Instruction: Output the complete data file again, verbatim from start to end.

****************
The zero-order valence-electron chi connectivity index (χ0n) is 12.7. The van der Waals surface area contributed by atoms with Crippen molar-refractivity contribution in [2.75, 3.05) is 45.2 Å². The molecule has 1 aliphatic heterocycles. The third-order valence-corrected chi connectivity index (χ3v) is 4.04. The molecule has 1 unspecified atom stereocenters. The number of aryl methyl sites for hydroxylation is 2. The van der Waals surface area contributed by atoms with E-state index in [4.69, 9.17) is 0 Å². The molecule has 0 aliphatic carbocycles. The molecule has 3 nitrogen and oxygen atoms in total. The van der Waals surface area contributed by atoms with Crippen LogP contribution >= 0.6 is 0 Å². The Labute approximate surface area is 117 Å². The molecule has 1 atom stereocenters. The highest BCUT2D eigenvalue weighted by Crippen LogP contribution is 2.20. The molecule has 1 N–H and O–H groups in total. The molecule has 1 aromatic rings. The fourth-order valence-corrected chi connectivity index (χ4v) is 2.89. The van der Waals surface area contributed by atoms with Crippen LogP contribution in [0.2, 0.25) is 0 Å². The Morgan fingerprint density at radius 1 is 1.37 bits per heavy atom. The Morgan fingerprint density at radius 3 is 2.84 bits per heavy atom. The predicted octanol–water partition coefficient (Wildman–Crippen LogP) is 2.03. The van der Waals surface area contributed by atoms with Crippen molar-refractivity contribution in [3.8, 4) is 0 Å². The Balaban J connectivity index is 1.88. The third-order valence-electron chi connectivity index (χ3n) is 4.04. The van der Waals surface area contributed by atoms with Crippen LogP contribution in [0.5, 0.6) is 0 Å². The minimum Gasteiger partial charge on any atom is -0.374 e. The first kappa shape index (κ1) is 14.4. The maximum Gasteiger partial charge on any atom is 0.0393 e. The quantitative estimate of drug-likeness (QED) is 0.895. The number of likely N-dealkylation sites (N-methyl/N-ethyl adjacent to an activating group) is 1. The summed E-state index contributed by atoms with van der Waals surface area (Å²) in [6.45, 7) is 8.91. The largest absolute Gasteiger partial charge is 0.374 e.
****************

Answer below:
The zero-order valence-electron chi connectivity index (χ0n) is 12.7. The van der Waals surface area contributed by atoms with Crippen molar-refractivity contribution in [2.75, 3.05) is 45.2 Å². The molecule has 1 aliphatic heterocycles. The third-order valence-corrected chi connectivity index (χ3v) is 4.04. The molecule has 1 unspecified atom stereocenters. The number of aryl methyl sites for hydroxylation is 2. The van der Waals surface area contributed by atoms with E-state index in [4.69, 9.17) is 0 Å². The molecule has 0 aliphatic carbocycles. The molecule has 3 nitrogen and oxygen atoms in total. The van der Waals surface area contributed by atoms with Crippen LogP contribution >= 0.6 is 0 Å². The Labute approximate surface area is 117 Å². The molecule has 1 atom stereocenters. The highest BCUT2D eigenvalue weighted by Crippen LogP contribution is 2.20. The molecule has 1 N–H and O–H groups in total. The molecule has 1 aromatic rings. The fourth-order valence-corrected chi connectivity index (χ4v) is 2.89. The van der Waals surface area contributed by atoms with Crippen LogP contribution in [0.2, 0.25) is 0 Å². The Morgan fingerprint density at radius 1 is 1.37 bits per heavy atom. The Morgan fingerprint density at radius 3 is 2.84 bits per heavy atom. The predicted octanol–water partition coefficient (Wildman–Crippen LogP) is 2.03. The van der Waals surface area contributed by atoms with Crippen molar-refractivity contribution in [3.8, 4) is 0 Å². The Balaban J connectivity index is 1.88. The third-order valence-electron chi connectivity index (χ3n) is 4.04. The van der Waals surface area contributed by atoms with Crippen LogP contribution in [0.5, 0.6) is 0 Å². The minimum Gasteiger partial charge on any atom is -0.374 e. The first kappa shape index (κ1) is 14.4. The maximum Gasteiger partial charge on any atom is 0.0393 e. The quantitative estimate of drug-likeness (QED) is 0.895. The number of likely N-dealkylation sites (N-methyl/N-ethyl adjacent to an activating group) is 1. The summed E-state index contributed by atoms with van der Waals surface area (Å²) in [6.45, 7) is 8.91. The largest absolute Gasteiger partial charge is 0.374 e.